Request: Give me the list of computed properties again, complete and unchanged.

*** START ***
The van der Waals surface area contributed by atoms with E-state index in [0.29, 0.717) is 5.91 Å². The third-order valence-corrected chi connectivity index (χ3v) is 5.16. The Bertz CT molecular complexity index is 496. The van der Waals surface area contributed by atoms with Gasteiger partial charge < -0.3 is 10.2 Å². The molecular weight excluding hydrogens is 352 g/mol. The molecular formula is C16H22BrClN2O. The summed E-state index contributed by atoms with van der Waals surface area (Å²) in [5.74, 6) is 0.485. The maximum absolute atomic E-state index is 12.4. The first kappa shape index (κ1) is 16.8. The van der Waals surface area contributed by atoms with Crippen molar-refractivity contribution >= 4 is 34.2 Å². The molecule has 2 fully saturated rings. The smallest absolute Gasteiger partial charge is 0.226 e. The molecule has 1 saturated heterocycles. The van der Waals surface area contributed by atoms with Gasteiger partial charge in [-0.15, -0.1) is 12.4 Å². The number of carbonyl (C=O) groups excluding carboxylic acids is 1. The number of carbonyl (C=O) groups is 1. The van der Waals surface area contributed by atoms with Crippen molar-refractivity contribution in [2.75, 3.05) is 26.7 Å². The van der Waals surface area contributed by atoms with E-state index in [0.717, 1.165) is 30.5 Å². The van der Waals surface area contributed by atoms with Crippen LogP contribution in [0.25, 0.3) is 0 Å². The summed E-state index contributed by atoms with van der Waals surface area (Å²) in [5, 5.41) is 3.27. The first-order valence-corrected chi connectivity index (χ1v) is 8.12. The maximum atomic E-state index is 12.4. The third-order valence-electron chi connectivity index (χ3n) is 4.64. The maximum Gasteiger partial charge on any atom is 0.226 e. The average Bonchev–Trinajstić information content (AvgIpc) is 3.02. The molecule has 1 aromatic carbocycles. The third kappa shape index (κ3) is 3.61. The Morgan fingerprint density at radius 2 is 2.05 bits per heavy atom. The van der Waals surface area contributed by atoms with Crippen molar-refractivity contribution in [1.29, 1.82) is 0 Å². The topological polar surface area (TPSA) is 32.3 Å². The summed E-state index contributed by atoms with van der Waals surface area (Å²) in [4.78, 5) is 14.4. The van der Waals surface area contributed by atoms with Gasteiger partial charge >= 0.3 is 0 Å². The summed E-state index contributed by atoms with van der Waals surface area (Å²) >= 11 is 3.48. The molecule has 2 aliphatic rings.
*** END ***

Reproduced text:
The van der Waals surface area contributed by atoms with E-state index in [0.29, 0.717) is 5.91 Å². The third-order valence-corrected chi connectivity index (χ3v) is 5.16. The Bertz CT molecular complexity index is 496. The van der Waals surface area contributed by atoms with Gasteiger partial charge < -0.3 is 10.2 Å². The molecular weight excluding hydrogens is 352 g/mol. The molecular formula is C16H22BrClN2O. The summed E-state index contributed by atoms with van der Waals surface area (Å²) in [5.74, 6) is 0.485. The maximum absolute atomic E-state index is 12.4. The first kappa shape index (κ1) is 16.8. The van der Waals surface area contributed by atoms with Crippen molar-refractivity contribution >= 4 is 34.2 Å². The molecule has 2 fully saturated rings. The smallest absolute Gasteiger partial charge is 0.226 e. The molecule has 1 saturated heterocycles. The van der Waals surface area contributed by atoms with Gasteiger partial charge in [-0.15, -0.1) is 12.4 Å². The number of carbonyl (C=O) groups excluding carboxylic acids is 1. The number of carbonyl (C=O) groups is 1. The van der Waals surface area contributed by atoms with Crippen molar-refractivity contribution in [2.75, 3.05) is 26.7 Å². The van der Waals surface area contributed by atoms with E-state index in [0.717, 1.165) is 30.5 Å². The van der Waals surface area contributed by atoms with Crippen LogP contribution in [0.25, 0.3) is 0 Å². The summed E-state index contributed by atoms with van der Waals surface area (Å²) in [5, 5.41) is 3.27. The first-order valence-corrected chi connectivity index (χ1v) is 8.12. The maximum atomic E-state index is 12.4. The third-order valence-electron chi connectivity index (χ3n) is 4.64. The maximum Gasteiger partial charge on any atom is 0.226 e. The average Bonchev–Trinajstić information content (AvgIpc) is 3.02. The molecule has 1 aromatic carbocycles. The third kappa shape index (κ3) is 3.61. The Morgan fingerprint density at radius 2 is 2.05 bits per heavy atom. The van der Waals surface area contributed by atoms with Crippen molar-refractivity contribution in [1.29, 1.82) is 0 Å². The topological polar surface area (TPSA) is 32.3 Å². The summed E-state index contributed by atoms with van der Waals surface area (Å²) in [4.78, 5) is 14.4. The van der Waals surface area contributed by atoms with Gasteiger partial charge >= 0.3 is 0 Å². The summed E-state index contributed by atoms with van der Waals surface area (Å²) >= 11 is 3.48. The molecule has 2 aliphatic rings.